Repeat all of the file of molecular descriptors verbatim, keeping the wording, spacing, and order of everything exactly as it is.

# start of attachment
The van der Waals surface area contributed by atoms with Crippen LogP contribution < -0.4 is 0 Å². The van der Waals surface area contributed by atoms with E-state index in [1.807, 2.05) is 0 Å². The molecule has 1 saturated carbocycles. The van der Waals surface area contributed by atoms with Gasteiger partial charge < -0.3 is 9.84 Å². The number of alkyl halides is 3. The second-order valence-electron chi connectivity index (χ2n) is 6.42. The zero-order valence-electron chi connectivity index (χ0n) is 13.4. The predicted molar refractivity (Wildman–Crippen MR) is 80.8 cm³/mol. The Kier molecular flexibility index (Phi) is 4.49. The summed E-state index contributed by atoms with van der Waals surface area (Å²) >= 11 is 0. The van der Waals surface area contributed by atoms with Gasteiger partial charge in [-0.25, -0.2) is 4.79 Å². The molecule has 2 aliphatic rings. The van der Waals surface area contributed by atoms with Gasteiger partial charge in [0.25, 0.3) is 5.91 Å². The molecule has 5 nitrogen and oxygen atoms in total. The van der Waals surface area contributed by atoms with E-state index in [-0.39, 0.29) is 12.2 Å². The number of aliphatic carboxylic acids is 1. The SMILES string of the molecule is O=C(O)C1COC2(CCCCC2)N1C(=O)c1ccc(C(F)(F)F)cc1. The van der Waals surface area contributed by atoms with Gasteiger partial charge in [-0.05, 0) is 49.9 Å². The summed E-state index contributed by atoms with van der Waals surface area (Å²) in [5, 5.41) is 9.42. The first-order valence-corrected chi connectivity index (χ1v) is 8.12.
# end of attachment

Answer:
The van der Waals surface area contributed by atoms with Crippen LogP contribution < -0.4 is 0 Å². The van der Waals surface area contributed by atoms with E-state index in [1.807, 2.05) is 0 Å². The molecule has 1 saturated carbocycles. The van der Waals surface area contributed by atoms with Gasteiger partial charge < -0.3 is 9.84 Å². The number of alkyl halides is 3. The second-order valence-electron chi connectivity index (χ2n) is 6.42. The zero-order valence-electron chi connectivity index (χ0n) is 13.4. The predicted molar refractivity (Wildman–Crippen MR) is 80.8 cm³/mol. The Kier molecular flexibility index (Phi) is 4.49. The summed E-state index contributed by atoms with van der Waals surface area (Å²) >= 11 is 0. The van der Waals surface area contributed by atoms with Gasteiger partial charge in [-0.25, -0.2) is 4.79 Å². The molecule has 2 aliphatic rings. The van der Waals surface area contributed by atoms with Gasteiger partial charge in [0.25, 0.3) is 5.91 Å². The molecule has 5 nitrogen and oxygen atoms in total. The van der Waals surface area contributed by atoms with E-state index in [-0.39, 0.29) is 12.2 Å². The number of aliphatic carboxylic acids is 1. The SMILES string of the molecule is O=C(O)C1COC2(CCCCC2)N1C(=O)c1ccc(C(F)(F)F)cc1. The van der Waals surface area contributed by atoms with Gasteiger partial charge in [-0.05, 0) is 49.9 Å². The summed E-state index contributed by atoms with van der Waals surface area (Å²) in [5, 5.41) is 9.42. The first-order valence-corrected chi connectivity index (χ1v) is 8.12.